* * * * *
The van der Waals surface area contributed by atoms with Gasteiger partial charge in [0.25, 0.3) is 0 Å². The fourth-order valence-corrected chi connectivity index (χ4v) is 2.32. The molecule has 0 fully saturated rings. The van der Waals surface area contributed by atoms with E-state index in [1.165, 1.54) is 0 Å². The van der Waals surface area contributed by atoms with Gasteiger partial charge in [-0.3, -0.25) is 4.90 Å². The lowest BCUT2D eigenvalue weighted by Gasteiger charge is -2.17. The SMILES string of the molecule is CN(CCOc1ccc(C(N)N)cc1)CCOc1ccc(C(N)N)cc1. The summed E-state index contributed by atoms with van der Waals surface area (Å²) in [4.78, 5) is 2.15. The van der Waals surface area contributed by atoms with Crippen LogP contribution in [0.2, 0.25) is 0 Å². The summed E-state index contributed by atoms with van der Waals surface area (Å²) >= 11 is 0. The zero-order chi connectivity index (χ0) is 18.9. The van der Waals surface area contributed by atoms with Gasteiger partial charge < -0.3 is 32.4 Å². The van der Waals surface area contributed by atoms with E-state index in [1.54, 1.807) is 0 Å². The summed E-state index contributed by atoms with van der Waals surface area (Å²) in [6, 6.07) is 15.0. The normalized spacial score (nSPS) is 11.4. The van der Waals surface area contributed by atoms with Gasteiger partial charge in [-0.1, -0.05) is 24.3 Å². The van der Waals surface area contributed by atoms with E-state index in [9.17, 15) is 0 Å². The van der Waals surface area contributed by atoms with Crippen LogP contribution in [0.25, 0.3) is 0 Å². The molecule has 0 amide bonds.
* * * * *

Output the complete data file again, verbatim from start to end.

The van der Waals surface area contributed by atoms with Gasteiger partial charge in [0.25, 0.3) is 0 Å². The fourth-order valence-corrected chi connectivity index (χ4v) is 2.32. The molecule has 0 fully saturated rings. The van der Waals surface area contributed by atoms with E-state index in [1.165, 1.54) is 0 Å². The van der Waals surface area contributed by atoms with Gasteiger partial charge in [-0.3, -0.25) is 4.90 Å². The lowest BCUT2D eigenvalue weighted by Gasteiger charge is -2.17. The SMILES string of the molecule is CN(CCOc1ccc(C(N)N)cc1)CCOc1ccc(C(N)N)cc1. The summed E-state index contributed by atoms with van der Waals surface area (Å²) in [4.78, 5) is 2.15. The van der Waals surface area contributed by atoms with Crippen LogP contribution in [0.2, 0.25) is 0 Å². The summed E-state index contributed by atoms with van der Waals surface area (Å²) >= 11 is 0. The zero-order chi connectivity index (χ0) is 18.9. The van der Waals surface area contributed by atoms with Gasteiger partial charge < -0.3 is 32.4 Å². The van der Waals surface area contributed by atoms with E-state index in [1.54, 1.807) is 0 Å². The summed E-state index contributed by atoms with van der Waals surface area (Å²) in [6, 6.07) is 15.0. The normalized spacial score (nSPS) is 11.4. The van der Waals surface area contributed by atoms with Gasteiger partial charge in [-0.1, -0.05) is 24.3 Å². The van der Waals surface area contributed by atoms with E-state index in [9.17, 15) is 0 Å². The van der Waals surface area contributed by atoms with Crippen LogP contribution in [0.25, 0.3) is 0 Å². The molecule has 0 amide bonds.